One square kilometre of water bounded by some 1.5 million cubic metres of hewn rock, Dún Laoghaire Harbour was the the largest man-made harbour when the world popultion reached 1 billion.
Developed at the fishing hamlet of Dunleary, rebranded as Kingstown after the visit of King George IV in 1821, the port was renamed Dún Laoghaire after Independence in 1921.
Ferries, prison hulks, coal bulkers, lightships, submarines, and seaplanes have come and gone. Sailboats, trawlers, frigates and the occasional cruise ship still come and go.
As do we, generation after generation.
Harbour is the fifth chapbook or photozine in the initial series of 12 being published monthly in 2021. The aim of the chapbooks is to bring some temporary relief from the restrictions of the pandemic. The books illustrate the restrictions though a series of images collected from within the restricted space I can roam in South County Dublin.
The copies of Harbour for the growing list of subscribers went directly into the local postal sorting office last week.
Additional copies of all of the chapbooks are available now at outlets like FabHappy or this WalkingCommentary site. Priced at 10 euro or 10 pounds or 10 dollars (plus P+P) depending on your IP address.
You can also subscribe for the full set of 12 for 100 units of one of these currencies. That’s two issues for free. And wait, there’s more. For the full, one year subscription, I’ll even throw in the P+P, an additional saving of no less than €13.20. Once the 200 copies of each edition are gone, they really are gone.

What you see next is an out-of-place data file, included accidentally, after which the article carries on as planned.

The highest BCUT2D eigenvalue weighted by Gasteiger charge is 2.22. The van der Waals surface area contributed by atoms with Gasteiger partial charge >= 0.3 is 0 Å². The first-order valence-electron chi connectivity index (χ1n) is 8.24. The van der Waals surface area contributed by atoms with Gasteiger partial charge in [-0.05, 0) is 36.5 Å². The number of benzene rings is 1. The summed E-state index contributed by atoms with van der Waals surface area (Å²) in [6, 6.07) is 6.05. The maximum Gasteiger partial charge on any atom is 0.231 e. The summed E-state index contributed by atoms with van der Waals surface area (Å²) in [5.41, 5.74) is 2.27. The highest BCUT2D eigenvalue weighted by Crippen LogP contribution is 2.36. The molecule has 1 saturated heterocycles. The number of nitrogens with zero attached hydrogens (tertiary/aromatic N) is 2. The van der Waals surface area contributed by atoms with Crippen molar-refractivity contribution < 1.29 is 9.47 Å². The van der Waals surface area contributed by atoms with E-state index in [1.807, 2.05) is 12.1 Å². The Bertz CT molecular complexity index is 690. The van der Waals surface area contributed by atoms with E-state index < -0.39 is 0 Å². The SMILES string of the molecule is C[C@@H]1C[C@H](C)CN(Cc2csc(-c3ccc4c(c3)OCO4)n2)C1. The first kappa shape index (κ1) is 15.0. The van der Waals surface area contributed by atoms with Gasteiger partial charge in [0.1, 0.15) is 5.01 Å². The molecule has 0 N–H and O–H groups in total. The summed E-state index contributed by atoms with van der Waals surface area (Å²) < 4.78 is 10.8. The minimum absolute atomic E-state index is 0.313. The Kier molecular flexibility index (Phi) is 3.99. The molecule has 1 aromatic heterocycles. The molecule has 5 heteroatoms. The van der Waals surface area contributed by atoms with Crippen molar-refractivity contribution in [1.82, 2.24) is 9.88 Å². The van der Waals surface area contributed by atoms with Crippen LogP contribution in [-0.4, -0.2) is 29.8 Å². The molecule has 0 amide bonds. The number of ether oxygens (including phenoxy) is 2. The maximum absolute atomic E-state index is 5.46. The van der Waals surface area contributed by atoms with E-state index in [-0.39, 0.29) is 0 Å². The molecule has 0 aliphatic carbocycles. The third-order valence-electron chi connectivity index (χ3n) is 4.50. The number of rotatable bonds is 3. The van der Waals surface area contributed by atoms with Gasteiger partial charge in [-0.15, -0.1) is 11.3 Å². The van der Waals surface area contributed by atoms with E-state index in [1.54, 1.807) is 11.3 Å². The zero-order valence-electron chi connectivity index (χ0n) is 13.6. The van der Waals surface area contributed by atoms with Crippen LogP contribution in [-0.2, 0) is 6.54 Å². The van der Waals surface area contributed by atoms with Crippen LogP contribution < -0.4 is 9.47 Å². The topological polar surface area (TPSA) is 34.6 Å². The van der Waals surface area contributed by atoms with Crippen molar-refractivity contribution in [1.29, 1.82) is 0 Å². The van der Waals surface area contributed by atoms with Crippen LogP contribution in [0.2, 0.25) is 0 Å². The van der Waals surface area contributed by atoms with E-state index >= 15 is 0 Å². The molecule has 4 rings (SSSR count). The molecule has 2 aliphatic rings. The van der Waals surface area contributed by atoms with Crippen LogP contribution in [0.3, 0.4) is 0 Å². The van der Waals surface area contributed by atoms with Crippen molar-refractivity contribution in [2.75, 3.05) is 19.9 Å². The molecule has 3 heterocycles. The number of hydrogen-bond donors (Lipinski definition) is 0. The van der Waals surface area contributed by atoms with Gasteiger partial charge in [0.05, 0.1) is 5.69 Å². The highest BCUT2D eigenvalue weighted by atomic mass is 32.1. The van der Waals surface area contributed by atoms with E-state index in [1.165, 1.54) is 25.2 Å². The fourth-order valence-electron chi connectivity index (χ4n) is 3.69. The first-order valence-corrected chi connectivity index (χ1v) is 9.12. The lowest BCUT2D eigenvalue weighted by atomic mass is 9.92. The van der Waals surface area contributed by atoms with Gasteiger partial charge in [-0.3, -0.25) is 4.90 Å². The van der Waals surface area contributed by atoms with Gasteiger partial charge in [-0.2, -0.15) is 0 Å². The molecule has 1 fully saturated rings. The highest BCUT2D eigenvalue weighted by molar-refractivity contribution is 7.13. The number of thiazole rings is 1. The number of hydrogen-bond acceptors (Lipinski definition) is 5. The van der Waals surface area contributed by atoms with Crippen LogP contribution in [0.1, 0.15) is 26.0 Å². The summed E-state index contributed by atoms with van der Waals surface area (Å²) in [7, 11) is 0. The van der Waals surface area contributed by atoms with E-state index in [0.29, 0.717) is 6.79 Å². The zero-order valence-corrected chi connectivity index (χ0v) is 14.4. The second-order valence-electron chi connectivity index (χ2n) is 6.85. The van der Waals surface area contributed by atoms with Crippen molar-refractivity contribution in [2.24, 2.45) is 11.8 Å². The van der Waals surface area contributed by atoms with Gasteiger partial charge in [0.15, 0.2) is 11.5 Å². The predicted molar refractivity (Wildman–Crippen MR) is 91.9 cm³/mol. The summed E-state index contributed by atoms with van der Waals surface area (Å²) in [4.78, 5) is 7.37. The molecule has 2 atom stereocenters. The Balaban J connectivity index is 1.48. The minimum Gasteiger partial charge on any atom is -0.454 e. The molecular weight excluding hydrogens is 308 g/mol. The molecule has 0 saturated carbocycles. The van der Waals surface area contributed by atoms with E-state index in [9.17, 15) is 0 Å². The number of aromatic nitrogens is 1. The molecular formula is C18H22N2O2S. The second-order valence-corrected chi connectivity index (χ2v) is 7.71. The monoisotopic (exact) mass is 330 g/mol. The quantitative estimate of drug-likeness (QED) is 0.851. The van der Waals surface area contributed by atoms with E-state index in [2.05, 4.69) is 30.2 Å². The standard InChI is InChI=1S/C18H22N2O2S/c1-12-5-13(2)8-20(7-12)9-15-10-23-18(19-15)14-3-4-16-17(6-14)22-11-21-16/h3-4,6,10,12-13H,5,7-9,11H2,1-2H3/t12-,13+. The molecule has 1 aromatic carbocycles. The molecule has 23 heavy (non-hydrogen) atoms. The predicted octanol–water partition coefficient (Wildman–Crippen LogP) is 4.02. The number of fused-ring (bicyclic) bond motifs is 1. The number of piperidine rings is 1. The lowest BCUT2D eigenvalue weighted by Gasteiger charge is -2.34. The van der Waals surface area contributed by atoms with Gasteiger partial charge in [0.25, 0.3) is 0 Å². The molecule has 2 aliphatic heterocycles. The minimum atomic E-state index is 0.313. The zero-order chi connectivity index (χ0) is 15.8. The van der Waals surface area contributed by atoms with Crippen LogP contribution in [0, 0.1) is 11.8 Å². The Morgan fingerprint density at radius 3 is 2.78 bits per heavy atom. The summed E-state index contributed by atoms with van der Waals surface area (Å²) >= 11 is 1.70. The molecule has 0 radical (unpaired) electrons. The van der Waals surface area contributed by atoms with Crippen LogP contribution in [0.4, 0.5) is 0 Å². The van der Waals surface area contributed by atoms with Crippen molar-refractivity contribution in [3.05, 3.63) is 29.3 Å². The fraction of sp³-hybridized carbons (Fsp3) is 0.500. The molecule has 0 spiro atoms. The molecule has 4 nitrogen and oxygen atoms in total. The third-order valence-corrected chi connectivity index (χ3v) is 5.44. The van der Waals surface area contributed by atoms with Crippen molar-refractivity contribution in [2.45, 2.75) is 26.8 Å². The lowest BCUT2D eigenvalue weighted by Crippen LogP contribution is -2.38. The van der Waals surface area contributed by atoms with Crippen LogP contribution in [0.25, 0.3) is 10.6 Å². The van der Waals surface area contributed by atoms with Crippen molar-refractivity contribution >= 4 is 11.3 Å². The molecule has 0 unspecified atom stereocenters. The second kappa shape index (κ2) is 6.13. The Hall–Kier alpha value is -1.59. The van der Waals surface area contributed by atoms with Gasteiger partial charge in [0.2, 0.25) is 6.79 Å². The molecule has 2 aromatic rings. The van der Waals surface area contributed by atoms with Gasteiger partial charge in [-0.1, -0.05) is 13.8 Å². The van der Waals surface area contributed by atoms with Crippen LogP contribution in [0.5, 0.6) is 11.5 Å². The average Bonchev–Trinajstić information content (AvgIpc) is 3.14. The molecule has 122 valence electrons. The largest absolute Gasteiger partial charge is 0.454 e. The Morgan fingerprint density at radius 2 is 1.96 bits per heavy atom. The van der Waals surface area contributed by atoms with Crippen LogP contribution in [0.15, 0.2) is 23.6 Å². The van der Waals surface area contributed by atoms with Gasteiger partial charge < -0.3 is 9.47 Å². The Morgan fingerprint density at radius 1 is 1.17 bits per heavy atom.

Bracket Books Ireland links:
The Bracket Books chapbooks are available for online purchase through FabHappy and TheUpliftKit but perhaps the best thing is to enquire here. They’re being issued by the calendar month, each edition limited to 200 copies, each copy uniquely numbered and posted at the end of each month. Price per copy is 10 plus postage. Where you live determines if that’s 10 USD or 10 Euro or 10 Sterling. Subscribe for 12 editions for 100 of your USD, Euro or Sterling choice and we’ll gladly cover the postage.
I love your photographs. They are so inspiring. This little book sits beside me as I have my morning cup of tea. One of the images I’m drawn to is the scattering of fishing buoys. I look across the fields at the patterns of the sheep on the hillside and the idea of desire lines.
Simon Robinson says
I have to say that sheep mean something different to me these days. Sheep are the new art.
I’m vegetarian for the last few years and don’t see hillside sheep as dinner like I once did.
Wool is so undervalued as a commodity that we layer wool around the base of flowers to repel slugs.
I met a felter recently who uses wools from many sheep variants from all around the globe. Any one piece can comprise several wools. She values wool highly.
Fishing buoys and hillside sheep remind me of bacteria in petrie dishes.
Rambling thoughts in exchange for your your kind words. Sorry, I’m working on the next book and a tad distracted by it.
We love your photo books Simon you have a real eye to capture atmosphere of place in time
Simon Robinson says
I hope 10HandsCrafts Ballydehob- The Home of Craft went well.